In spite of the fact that the spike in internet traffic has been lower than expected over the COVID-19 lockdown in India, Netflix and YouTube continue to suppress video quality even on fixed line networks. We found that YouTube does not allow for streaming higher than a resolution of 480p on mobile devices, even when connected to WiFi (85% of Indians access YouTube on mobile). Similarly, Netflix does not stream its highest available bitrate for any title. Patriot Act, for instance, maxes out at 2.9Mbps for 1080p, but goes all the way up to 5.6Mbps in the US. These restrictions are being rolled back in Europe, a continent with much more data use per citizen than India. We have reached out to Netflix and YouTube to find out why these restrictions continue even on fixed line networks. These restrictions first started across streaming services when the COVID-19 lockdown started in India. We are unable to determine the situation for other streaming services because they provide less transparency into their streaming bitrates.
Do wireless networks need lower video bitrates in the first place?
To be clear, these restrictions are not necessarily needed today even on mobile networks. Telecom association COAI director general Rajan Mathews told us that the average spike in data use has mostly been 12–15%. Let’s assume that this growth would have been double that with video bitrates at previous levels. Even so, it’s astonishing that telecom networks, essential services from the very beginning of the lockdown, are unable to handle this kind of increase in traffic, or are unwilling to let streaming videos use a little more bandwidth for whatever reason. Two months into the lockdown, telecom operators have been receiving praise for keeping networks up, but not nearly enough criticism for intransparent measures of unclear efficacy like reducing streaming quality across all streaming services.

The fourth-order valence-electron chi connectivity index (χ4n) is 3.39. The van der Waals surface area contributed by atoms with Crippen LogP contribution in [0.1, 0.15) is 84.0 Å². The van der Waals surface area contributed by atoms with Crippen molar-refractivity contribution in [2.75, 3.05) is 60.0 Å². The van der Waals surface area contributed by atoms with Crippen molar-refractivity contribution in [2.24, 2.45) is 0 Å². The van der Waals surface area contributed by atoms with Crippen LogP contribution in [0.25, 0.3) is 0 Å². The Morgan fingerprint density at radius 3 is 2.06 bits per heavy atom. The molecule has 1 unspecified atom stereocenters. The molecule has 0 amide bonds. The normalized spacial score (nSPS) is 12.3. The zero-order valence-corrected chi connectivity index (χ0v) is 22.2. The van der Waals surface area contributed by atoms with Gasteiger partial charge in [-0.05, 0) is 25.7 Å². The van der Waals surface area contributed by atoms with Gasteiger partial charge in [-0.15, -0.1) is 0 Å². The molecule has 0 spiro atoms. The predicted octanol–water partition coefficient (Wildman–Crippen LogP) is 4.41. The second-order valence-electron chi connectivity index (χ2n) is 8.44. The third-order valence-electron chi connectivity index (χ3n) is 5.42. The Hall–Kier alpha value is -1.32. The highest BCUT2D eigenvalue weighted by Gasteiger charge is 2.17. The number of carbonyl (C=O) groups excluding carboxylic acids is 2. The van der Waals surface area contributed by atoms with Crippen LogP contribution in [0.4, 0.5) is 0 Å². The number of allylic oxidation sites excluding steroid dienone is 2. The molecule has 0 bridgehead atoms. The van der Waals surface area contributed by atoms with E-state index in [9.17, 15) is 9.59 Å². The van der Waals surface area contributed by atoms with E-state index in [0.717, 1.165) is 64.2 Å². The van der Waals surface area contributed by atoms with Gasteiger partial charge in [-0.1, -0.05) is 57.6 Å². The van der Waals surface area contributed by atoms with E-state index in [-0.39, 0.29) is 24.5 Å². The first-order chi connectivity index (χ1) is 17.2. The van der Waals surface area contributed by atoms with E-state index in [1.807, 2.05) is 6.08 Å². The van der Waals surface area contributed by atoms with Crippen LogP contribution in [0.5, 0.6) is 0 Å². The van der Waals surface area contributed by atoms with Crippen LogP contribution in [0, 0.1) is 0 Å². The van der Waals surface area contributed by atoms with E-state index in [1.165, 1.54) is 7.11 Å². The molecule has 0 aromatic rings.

If telecom operators can handle this surge, wireline operators with capped data plans certainly can too. A senior source at a leading fixed broadband provider told MediaNama that they never asked for bitrate limitations from streaming providers, and weren’t even aware that they were in place until we asked them. In the absence of valid reasons to uniformly sacrifice video quality several months into a lockdown, all we can point to as the culprit is politics. The telecom secretary personally called up streaming services at COAI’s urging to get them to reduce streaming quality, Mathews had revealed in a webinar I attended.
The end result is streaming services are too timid to cross industry and government to give even a few of their Indian customers the experience they paid for, at a time when most of us are stuck at home. Degraded video streaming, by the way, is a classic Net Neutrality doomsday scenario, where ISPs restrict video quality from companies like Netflix to advance their own agenda — like when Comcast slowed down Netflix traffic in the US until the company coughed up some payments, or when the company also “reluctantly” paid AT&T and Time Warner for the same thing. Here, a similar thing seems to have happened, except the streaming services are unquestioningly participating, and nobody is benefiting, least of all the consumer.